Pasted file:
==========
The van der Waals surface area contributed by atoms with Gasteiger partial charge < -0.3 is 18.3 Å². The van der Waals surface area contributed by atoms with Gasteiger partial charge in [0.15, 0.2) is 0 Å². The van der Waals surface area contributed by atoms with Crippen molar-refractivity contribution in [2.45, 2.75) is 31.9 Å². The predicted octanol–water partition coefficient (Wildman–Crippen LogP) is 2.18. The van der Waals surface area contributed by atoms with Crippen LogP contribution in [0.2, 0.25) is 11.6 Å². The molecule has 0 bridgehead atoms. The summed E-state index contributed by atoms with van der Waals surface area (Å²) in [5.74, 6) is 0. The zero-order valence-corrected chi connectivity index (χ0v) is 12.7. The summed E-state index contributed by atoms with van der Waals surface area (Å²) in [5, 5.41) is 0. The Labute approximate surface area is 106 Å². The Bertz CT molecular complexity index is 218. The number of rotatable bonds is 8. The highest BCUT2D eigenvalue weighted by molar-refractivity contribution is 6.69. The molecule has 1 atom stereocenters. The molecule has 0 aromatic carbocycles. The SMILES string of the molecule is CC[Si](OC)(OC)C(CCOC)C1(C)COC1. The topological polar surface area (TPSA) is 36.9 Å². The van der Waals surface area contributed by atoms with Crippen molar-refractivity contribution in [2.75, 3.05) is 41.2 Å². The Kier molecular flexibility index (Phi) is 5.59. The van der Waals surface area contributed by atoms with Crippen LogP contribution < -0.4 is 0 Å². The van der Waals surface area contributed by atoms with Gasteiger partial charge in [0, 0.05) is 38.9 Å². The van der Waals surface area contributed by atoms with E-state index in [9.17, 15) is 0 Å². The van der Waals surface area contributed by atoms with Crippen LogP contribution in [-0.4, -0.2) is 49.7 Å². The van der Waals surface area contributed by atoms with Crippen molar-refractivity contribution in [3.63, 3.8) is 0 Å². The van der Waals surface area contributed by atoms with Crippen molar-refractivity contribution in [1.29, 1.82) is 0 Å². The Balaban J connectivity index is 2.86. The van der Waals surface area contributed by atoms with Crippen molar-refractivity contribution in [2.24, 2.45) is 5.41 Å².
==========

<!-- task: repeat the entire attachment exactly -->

The van der Waals surface area contributed by atoms with Gasteiger partial charge < -0.3 is 18.3 Å². The van der Waals surface area contributed by atoms with Gasteiger partial charge in [0.15, 0.2) is 0 Å². The van der Waals surface area contributed by atoms with Crippen molar-refractivity contribution in [2.45, 2.75) is 31.9 Å². The predicted octanol–water partition coefficient (Wildman–Crippen LogP) is 2.18. The van der Waals surface area contributed by atoms with Crippen LogP contribution in [0.2, 0.25) is 11.6 Å². The molecule has 0 bridgehead atoms. The summed E-state index contributed by atoms with van der Waals surface area (Å²) in [5.74, 6) is 0. The zero-order valence-corrected chi connectivity index (χ0v) is 12.7. The summed E-state index contributed by atoms with van der Waals surface area (Å²) in [5, 5.41) is 0. The Labute approximate surface area is 106 Å². The Bertz CT molecular complexity index is 218. The number of rotatable bonds is 8. The highest BCUT2D eigenvalue weighted by molar-refractivity contribution is 6.69. The molecule has 1 atom stereocenters. The molecule has 0 aromatic carbocycles. The SMILES string of the molecule is CC[Si](OC)(OC)C(CCOC)C1(C)COC1. The topological polar surface area (TPSA) is 36.9 Å². The van der Waals surface area contributed by atoms with Crippen molar-refractivity contribution in [2.75, 3.05) is 41.2 Å². The Kier molecular flexibility index (Phi) is 5.59. The van der Waals surface area contributed by atoms with Crippen LogP contribution < -0.4 is 0 Å². The van der Waals surface area contributed by atoms with Gasteiger partial charge in [0, 0.05) is 38.9 Å². The van der Waals surface area contributed by atoms with E-state index in [9.17, 15) is 0 Å². The van der Waals surface area contributed by atoms with Crippen LogP contribution in [-0.4, -0.2) is 49.7 Å². The van der Waals surface area contributed by atoms with Crippen molar-refractivity contribution in [3.63, 3.8) is 0 Å². The van der Waals surface area contributed by atoms with Crippen molar-refractivity contribution in [1.29, 1.82) is 0 Å². The Balaban J connectivity index is 2.86. The van der Waals surface area contributed by atoms with Crippen molar-refractivity contribution in [2.24, 2.45) is 5.41 Å².